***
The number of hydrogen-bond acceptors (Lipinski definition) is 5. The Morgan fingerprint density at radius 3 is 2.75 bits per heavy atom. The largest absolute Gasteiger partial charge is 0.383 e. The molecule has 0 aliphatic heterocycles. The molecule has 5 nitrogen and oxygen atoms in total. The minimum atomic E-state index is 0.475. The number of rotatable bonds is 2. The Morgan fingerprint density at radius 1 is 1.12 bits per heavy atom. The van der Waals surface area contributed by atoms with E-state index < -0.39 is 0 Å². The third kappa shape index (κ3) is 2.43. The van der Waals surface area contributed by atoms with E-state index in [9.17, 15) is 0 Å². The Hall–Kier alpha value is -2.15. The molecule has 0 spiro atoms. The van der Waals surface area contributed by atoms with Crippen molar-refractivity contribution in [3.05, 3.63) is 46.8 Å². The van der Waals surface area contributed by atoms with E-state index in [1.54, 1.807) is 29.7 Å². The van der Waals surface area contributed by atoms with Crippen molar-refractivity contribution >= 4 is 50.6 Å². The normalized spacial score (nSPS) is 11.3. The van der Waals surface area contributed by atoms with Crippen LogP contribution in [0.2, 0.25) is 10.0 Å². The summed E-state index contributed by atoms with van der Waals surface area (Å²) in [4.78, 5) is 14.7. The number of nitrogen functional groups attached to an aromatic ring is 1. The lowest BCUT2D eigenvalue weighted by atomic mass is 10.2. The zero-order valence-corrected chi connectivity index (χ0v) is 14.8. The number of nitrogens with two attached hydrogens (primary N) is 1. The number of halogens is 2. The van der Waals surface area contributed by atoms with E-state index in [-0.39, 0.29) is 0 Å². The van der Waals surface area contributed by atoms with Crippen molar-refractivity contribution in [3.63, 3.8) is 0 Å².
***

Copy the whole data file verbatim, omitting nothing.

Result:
The number of hydrogen-bond acceptors (Lipinski definition) is 5. The Morgan fingerprint density at radius 3 is 2.75 bits per heavy atom. The largest absolute Gasteiger partial charge is 0.383 e. The molecule has 0 aliphatic heterocycles. The molecule has 5 nitrogen and oxygen atoms in total. The minimum atomic E-state index is 0.475. The number of rotatable bonds is 2. The Morgan fingerprint density at radius 1 is 1.12 bits per heavy atom. The van der Waals surface area contributed by atoms with E-state index < -0.39 is 0 Å². The third kappa shape index (κ3) is 2.43. The van der Waals surface area contributed by atoms with E-state index in [9.17, 15) is 0 Å². The Hall–Kier alpha value is -2.15. The molecule has 0 spiro atoms. The van der Waals surface area contributed by atoms with Crippen molar-refractivity contribution in [3.05, 3.63) is 46.8 Å². The van der Waals surface area contributed by atoms with E-state index in [1.54, 1.807) is 29.7 Å². The van der Waals surface area contributed by atoms with Crippen molar-refractivity contribution >= 4 is 50.6 Å². The normalized spacial score (nSPS) is 11.3. The van der Waals surface area contributed by atoms with Crippen LogP contribution in [0.2, 0.25) is 10.0 Å². The summed E-state index contributed by atoms with van der Waals surface area (Å²) in [4.78, 5) is 14.7. The number of nitrogen functional groups attached to an aromatic ring is 1. The lowest BCUT2D eigenvalue weighted by atomic mass is 10.2. The zero-order valence-corrected chi connectivity index (χ0v) is 14.8. The number of nitrogens with two attached hydrogens (primary N) is 1. The number of halogens is 2. The van der Waals surface area contributed by atoms with E-state index in [-0.39, 0.29) is 0 Å². The van der Waals surface area contributed by atoms with Crippen molar-refractivity contribution in [3.63, 3.8) is 0 Å².